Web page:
Bell, book, and candle shall not drive me back,
When gold and silver becks me to come on. (3.3.12)
I think it’s no secret to any and all who follow my blogs that I am a medievalist at heart. I get pulled to and fro across the boundless ages of history, but it’s to the Middle Ages, and to the Renaissance it spawned, that I am most drawn. It bugged me for the longest time that I couldn’t appreciate the works of William Shakespeare for just that reason. Fully a third of his magnificent plays are about the very things that interest me most, but with an eye to how the stories he told affected his own world, which we now call the Renaissance… and how his world affected the stories he told. One informs the other. The more I learn, the more I want to learn, and over the course of 20+ years, I feel like I’m finally able to appreciate the Bard on his own terms. And so, this project is born. Because of my personal leanings, I begin not at the beginning, but in the Middle Ages as the Bard portrays the era.
Allow me to just get this one point out of the way up front. There’s a common misconception that because King John is an under-performed work that it’s somehow a lesser work. I couldn’t disagree with that assertion more. This is a neglected masterwork, and I am prepared to fight tooth and nail to defend it as such against any who think they know better. Indeed, during Victoria’s reign, it was performed quite regularly due to popular demand. It’s simply that tastes change, and so do perceptions. Tchaikovsky’s ballet The Nutcracker wasn’t appreciated in its own time and required Walt Disney to animate it before people discovered it for appreciation. Why, then, should the reverse possibility not hold true for a work overshadowed by names such as Hamlet, Lear, and Macbeth? Indeed, that’s what happened in Shakespeare’s own time as well. This play had too much competition from the master’s own pen, and then for a period of 200 years it and all of its companions were lost after a fashion, stripped down and edited for time and content to be but a shadow of themselves. Some plays gained popularity because there were still more to them, but upon rediscovery of the full scripts, they were reinstated, and those who had gained popularity retained it. As the movie says, “When the legend becomes fact, print the legend.”
People analyze these plays as though to squeeze every drop of magnificence from them, and quite frankly, I think that wrings the life out of them. It defeats the whole point. Shakespeare’s plays aren’t great only because what he wrote is great. That’s only the first step of his path to greatness. These plays were scripts, meant to be performed, and it’s in that performance that they live and breathe, that the Bard’s words have any real meaning at all. How the words are performed can change an audience’s perception of them. How the context of the play is presented can make, change, or even break a person’s understanding or appreciation. This is what I’ve come to learn for myself, which I owe in no small measure to Sir Patrick Stewart.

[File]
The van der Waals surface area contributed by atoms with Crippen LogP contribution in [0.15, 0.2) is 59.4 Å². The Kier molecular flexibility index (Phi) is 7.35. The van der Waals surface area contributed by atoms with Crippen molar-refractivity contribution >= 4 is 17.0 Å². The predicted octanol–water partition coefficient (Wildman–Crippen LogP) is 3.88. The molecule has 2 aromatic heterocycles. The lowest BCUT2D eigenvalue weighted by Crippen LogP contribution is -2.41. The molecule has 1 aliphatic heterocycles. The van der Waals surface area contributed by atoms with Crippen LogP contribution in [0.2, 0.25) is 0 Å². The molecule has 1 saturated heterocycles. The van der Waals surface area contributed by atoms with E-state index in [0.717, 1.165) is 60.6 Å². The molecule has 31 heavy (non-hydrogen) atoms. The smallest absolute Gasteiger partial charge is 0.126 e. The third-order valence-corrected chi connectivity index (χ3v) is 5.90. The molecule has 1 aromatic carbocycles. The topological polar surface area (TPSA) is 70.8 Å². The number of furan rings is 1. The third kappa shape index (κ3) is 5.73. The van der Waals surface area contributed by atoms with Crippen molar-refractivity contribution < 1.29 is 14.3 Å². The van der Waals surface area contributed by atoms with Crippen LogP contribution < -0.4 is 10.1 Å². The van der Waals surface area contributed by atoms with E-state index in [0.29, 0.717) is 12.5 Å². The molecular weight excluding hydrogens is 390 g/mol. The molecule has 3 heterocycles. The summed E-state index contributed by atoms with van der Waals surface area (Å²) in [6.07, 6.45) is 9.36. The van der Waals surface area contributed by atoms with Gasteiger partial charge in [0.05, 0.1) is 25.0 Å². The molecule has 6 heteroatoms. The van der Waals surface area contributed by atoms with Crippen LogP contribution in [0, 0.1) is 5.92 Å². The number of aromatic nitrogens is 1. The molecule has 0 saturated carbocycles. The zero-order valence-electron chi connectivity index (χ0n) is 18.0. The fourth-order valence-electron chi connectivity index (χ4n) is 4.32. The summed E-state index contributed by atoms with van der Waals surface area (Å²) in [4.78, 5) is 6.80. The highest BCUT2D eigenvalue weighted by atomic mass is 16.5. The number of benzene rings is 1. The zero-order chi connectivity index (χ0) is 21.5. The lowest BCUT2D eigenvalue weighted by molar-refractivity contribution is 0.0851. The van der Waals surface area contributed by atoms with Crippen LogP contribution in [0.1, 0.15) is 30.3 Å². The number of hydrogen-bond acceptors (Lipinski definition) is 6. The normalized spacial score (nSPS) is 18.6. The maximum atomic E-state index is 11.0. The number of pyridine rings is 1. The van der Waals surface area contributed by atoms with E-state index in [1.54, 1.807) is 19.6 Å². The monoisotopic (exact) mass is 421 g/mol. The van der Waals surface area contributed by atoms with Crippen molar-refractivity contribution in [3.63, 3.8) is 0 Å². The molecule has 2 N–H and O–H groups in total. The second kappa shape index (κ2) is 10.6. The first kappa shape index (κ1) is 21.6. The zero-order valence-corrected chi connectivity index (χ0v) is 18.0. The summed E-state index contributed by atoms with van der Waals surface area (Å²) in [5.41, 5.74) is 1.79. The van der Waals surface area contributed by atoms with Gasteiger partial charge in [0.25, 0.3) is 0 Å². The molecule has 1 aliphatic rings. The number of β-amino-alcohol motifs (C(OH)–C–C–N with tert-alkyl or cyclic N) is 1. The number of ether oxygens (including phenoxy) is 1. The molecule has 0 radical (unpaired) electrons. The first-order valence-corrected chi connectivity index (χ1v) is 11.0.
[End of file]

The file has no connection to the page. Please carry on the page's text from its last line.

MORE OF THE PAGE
So now that you understand on some level how I’m approaching this, we can properly dive into this play. King John gives us an insight into a most infamous name of history, that of Plantagenet. It was often said during the reign of the Plantagenet dynasty, whose control of the throne began with John’s father, Henry II, that the family as a whole was the scion of Satan himself, and that one of the early countesses of Anjou that gave rise to this dynasty was a daughter of the devil who fled shrieking from the sight of the heavenly host. John was the youngest son of the equally infamous Henry II and his tough-as-nails queen Eleanor of Aquitaine (spelled “Elinor” in the play itself). He was dead last in the line of succession should say something for his ascension to the throne. He’s best known today as the evil king who usurped the throne of the “just, good, and most noble” King Richard the Lionheart, as the monarch who waged war against the outlaw Robin Hood, who succeeded Richard rightfully upon his death, and who ruled so badly that the knights and nobles banded together and forced his hand in surrender. This rebellion, of course, gave us Magna Charta, arguably the most important document ever written in regards to the path to personal freedom from tyranny. Most of what I’ve just outlined is even true. As is so often the case, the real history is far more fascinating than the fiction. Personally, I find it far more satisfying to know the history over any number of fictional interpretations. Even so, fiction can paint universal truths with a stroke of a master’s pen, and after all, that is what Shakespeare did best. Besides, who doesn’t appreciate a good story?